In treating wastewater, plant operators know that results are everything. Compliance with strict state and federal regulations means removing enough harmful nutrients (such as Nitrogen and Phosphorous) to keep our precious natural waterways clean and safe for wildlife.
But it’s complicated! Every day, the treatment plant laboratories are busy sampling wastewater as it comes in, and at various stages as it works its way through the process. Operators need to continually make adjustments based on a range of metrics – one of the most important being the quality and amount of food (or organic material) as a ratio to the amount and performance of the microbes responsible for consuming it. This is commonly known as F:M.
In-Pipe Technology believes plants run better, and can do a much better job of removing nutrients if you can use the collection system to improve both F and M.
How is this possible? By fully utilizing this underused part of your wastewater infrastructure to start treating the waste stream as far upstream as possible. In fact, just like we view the treatment plant as a large biological reactor, it has been proven that the collection system is an even larger one.
HERE'S HOW IT WORKS
In-Pipe will conduct a review of your treatment plant processes, permit limits, and performance. We will consult with your staff to set goals in place for process improvement. Our engineering team will then conduct a system-wide analysis using proprietary modelling to determine optimal dosing locations.
By using the collection system as a biofilm reactor, considerable treatment plant efficiencies can be realized:
Solids are broken down in the collection system into more readily biodegradable food sources for the bacteria. Key organics in the sewer (BOD and COD) can be reduced by as much as 40% and the fraction of BOD/COD that is readily biodegradable is increased.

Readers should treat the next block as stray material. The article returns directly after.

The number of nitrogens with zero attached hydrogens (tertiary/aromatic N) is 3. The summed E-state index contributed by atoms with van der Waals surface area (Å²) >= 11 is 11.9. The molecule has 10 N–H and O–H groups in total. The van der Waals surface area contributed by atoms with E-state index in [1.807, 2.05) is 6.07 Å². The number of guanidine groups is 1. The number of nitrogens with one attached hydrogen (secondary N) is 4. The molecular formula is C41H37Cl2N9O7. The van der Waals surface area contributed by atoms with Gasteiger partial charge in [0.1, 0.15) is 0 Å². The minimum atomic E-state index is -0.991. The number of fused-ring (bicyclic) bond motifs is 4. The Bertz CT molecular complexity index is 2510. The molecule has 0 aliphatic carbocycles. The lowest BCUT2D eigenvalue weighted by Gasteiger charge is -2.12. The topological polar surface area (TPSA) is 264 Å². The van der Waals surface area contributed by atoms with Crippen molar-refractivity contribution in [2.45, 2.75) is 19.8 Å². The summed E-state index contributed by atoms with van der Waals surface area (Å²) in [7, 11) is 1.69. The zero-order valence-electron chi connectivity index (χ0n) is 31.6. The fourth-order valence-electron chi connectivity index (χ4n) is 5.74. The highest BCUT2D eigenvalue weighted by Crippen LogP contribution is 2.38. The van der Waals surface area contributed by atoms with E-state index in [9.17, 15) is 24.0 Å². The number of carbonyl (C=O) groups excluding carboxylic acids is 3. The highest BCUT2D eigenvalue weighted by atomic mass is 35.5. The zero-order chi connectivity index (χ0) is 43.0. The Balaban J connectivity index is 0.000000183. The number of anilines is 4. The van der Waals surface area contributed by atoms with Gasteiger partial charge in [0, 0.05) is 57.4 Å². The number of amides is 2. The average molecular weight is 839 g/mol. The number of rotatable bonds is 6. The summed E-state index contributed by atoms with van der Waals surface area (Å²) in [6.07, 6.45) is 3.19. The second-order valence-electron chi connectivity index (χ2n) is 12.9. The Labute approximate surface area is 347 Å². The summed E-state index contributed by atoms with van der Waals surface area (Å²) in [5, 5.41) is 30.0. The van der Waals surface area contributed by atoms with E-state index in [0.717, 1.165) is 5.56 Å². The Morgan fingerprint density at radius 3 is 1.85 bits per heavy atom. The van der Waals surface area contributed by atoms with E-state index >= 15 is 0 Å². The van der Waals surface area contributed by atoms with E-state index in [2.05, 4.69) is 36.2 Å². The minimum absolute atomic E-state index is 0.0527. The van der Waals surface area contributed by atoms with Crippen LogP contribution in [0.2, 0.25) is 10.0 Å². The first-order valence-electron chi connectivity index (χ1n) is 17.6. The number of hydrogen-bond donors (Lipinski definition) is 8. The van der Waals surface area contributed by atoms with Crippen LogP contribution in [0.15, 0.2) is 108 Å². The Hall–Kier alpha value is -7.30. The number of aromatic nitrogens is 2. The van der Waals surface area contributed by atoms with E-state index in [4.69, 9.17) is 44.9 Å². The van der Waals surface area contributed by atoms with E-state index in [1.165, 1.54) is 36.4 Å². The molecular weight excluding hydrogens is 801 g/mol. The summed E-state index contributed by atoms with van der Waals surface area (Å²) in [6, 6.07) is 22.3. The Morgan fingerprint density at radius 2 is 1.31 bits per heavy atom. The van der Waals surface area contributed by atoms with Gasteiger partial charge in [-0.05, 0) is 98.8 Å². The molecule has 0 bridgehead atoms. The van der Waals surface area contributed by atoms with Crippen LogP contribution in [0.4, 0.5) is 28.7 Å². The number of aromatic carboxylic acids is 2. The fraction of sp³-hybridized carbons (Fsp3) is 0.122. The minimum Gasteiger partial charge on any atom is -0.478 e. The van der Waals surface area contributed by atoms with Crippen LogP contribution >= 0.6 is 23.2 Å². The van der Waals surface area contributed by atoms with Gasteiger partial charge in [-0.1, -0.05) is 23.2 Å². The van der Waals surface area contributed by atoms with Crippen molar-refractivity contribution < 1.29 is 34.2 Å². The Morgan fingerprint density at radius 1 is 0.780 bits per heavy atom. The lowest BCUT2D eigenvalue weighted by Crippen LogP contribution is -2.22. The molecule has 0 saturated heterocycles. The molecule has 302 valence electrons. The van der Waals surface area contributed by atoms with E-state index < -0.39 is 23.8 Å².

Decreases in the organic loading and the fact that there is more bioavailable carbon can be directly correlated to reductions in aeration energy input required in the activated sludge process.
In-Pipe Technology uses highly-efficient, facultative organisms. These tiny microbes can use either oxygen or nitrogen as an energy source to consume organics – and they do so much more efficiently than the types of bacteria normally found in untreated wastewater, resulting in more aeration reductions.
The overall result is substantial. In terms of F:M,
Better bioavailability of food (organics in the influent) means that the microbes in the plant are able to get access to nutrients more readily. This means that if you’re adding carbon sources to ensure adequate nutrient removal, you can dramatically cut down or eliminate it – saving money
The microbes in the plant are reinforced by large numbers of helpful bacteria that greatly augment the removal of BOD and nitrogen, which help operators more consistently and reliably meet their strict discharge targets
A word about Phosphorous
As we mentioned plant operators want to make environmental conditions right for specific types of bacteria in order to remove certain nutrients. In the case of phosphorous (P), microbes called Phosphorous Accumulating Organisms (PAOs) are doing the heavy lifting – which requires energy.
The technical term for the energy source these PAOs need to do that lifting is Polyhydroxyalkanoates – or PHAs.
IPT’s specific formulation of bacteria contains microbes that specifically produce PHAs. So, not only is quality of the food source much improved by using the collection system to pre-treat the wastewater, but the energy sources are vastly augmented as well.
By using IPTs service, one city in Northern Illinois has been able to consistently meet restrictive phosphorous limits (less than 1.0 mg/l) without making any plant upgrades or changing any plant processes – saving considerable time, money, and damage to the waterways.